CNN reported late last month that the manufacturer of Taser stun guns was hoping to "minimize controversy" by advising the nation's law-enforcement agencies "to avoid hitting suspects in the chest." If you are at all familiar with the basic principles of marksmanship, you know that under stress, the surest target on the human body is the center of mass – in other words, the chest. Now, as reported by CNN, Taser International spokesman Steve Tuttle admits that the Taser "is not risk free." Avoiding the chest provides what Tuttle terms "enhanced risk management."
Miscreant Andrew Meyer, the activist who famously shouted, "Don't tase me, bro" when he was subdued by law-enforcement officers during an appearance by Sen. John Kerry in Gainesville, Fla., brought the Taser to national awareness through his infamous public shocking. If you don't know, Tasers and "stun guns" are weapons that use electricity to incapacitate a human being. Some impressive number of volts are pumped out by the device at low wattage – a typical "stun gun" sold through self-defense mail order catalogs is a handheld transformer that runs on a nine-volt battery – and this is, for most people, very, very unpleasant.
The problem is that, for a very few, a stun gun or a Taser (which can shoot darts connected to wires, delivering its electrical payload at a distance) can prove fatal. Jaime Holguin reported in CBS News back in 2004 that deaths from stun guns or Tasers were on the rise. Especially in those who have pre-existing medical conditions, the sudden application of electricity to their bodies can result in death. This is exactly what using Tasers is supposed to prevent – the death of a suspect who will not comply voluntarily, someone who must be forced to submit to arrest.
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For decades, the nation's law-enforcement agencies, as well as manufacturers supplying them, have sought ways to subdue violent suspects in a kinder, gentler manner. This gave rise to law-enforcement tools once termed "nonlethal," then "less than lethal," and finally "less lethal." If that sounds like semantic drift to you, you're not alone; anyone with any sense understands that in our increasingly litigious society, even the makers of weapons have started slapping warning labels on their products. Many is the pistol or revolver sold today that has large lettering engraved or emblazoned on it, to the effect of, "Read instruction manual before use."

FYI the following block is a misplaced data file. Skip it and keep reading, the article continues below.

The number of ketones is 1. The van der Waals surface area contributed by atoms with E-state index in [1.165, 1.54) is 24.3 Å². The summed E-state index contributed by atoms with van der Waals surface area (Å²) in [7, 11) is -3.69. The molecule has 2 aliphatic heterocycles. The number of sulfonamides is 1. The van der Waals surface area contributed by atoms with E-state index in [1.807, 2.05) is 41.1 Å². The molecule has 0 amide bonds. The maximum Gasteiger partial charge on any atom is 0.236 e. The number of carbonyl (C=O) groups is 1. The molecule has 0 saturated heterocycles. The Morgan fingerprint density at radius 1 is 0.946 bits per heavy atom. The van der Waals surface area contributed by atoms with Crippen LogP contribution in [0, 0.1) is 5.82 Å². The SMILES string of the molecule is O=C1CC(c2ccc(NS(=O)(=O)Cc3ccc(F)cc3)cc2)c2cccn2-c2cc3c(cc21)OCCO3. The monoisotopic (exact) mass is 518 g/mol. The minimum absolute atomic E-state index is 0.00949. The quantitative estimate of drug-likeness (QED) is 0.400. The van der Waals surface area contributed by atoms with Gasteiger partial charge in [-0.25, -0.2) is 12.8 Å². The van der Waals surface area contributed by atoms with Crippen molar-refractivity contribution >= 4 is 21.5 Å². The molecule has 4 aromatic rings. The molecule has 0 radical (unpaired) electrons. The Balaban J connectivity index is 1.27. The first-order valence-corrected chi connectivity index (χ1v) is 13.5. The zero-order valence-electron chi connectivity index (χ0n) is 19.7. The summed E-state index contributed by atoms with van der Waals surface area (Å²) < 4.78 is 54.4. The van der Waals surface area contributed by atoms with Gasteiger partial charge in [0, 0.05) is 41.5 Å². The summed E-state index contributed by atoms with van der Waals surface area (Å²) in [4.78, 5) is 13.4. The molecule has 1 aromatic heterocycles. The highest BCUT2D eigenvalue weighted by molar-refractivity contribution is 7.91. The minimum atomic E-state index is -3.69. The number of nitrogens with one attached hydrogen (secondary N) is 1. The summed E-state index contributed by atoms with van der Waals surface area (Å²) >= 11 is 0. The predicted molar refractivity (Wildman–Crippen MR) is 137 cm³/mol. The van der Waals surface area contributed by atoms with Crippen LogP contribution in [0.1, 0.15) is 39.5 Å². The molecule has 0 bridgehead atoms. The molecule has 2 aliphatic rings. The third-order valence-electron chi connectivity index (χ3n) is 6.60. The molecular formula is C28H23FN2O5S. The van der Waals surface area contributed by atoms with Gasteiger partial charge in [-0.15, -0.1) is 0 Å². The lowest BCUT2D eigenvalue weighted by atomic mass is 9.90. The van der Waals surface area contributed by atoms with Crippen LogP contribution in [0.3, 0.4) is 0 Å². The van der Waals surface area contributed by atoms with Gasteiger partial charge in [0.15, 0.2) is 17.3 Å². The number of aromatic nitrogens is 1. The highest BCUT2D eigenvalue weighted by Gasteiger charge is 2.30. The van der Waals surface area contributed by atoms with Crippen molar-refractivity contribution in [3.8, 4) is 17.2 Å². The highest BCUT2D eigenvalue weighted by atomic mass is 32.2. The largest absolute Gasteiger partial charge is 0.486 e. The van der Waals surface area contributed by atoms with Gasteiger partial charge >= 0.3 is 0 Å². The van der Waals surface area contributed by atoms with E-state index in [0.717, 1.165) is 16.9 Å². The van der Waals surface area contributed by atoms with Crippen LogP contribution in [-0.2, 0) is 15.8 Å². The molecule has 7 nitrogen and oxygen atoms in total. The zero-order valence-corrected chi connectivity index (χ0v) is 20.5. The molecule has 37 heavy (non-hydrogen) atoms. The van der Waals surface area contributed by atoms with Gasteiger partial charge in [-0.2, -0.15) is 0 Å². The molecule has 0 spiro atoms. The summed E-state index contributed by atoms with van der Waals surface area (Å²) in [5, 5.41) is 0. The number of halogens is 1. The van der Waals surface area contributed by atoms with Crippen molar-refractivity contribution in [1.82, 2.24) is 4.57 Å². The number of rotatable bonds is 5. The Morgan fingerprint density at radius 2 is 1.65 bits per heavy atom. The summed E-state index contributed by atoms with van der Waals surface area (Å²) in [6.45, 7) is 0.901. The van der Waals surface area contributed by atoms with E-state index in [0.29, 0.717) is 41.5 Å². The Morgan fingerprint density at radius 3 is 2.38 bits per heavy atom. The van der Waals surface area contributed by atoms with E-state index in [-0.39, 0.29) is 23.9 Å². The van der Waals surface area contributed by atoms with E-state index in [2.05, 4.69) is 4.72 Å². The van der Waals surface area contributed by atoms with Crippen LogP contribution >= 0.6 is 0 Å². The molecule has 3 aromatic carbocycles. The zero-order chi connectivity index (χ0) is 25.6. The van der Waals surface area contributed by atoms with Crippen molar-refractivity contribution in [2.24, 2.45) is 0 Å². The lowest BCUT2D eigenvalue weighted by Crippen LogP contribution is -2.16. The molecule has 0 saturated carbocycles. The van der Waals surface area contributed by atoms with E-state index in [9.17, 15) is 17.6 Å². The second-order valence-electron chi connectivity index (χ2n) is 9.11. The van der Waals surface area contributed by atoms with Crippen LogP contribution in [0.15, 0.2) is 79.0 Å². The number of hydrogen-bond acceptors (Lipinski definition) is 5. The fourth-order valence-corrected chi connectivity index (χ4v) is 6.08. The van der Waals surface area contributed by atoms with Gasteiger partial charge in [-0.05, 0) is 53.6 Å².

In everything from riot control to the apprehension of violent subjects who may be chemically altered, American law enforcement – and the bureaucrats and union leaders behind them, who are in turn tormented by legions of lawyers only too happy to sue police departments for daring to apprehend their criminal clients – has increasingly sought to find ways of subduing human beings without seriously harming them. While this is a laudable goal, it is fundamentally misdirected. This is because there is no violent act that does not carry with it inherent risk. Engaging in violence invariably demands that some form of physical force be brought to bear to pre-empt or terminate that violence. There is no means of circumventing physical violence that does not endanger the well-being of the violent individual to some degree.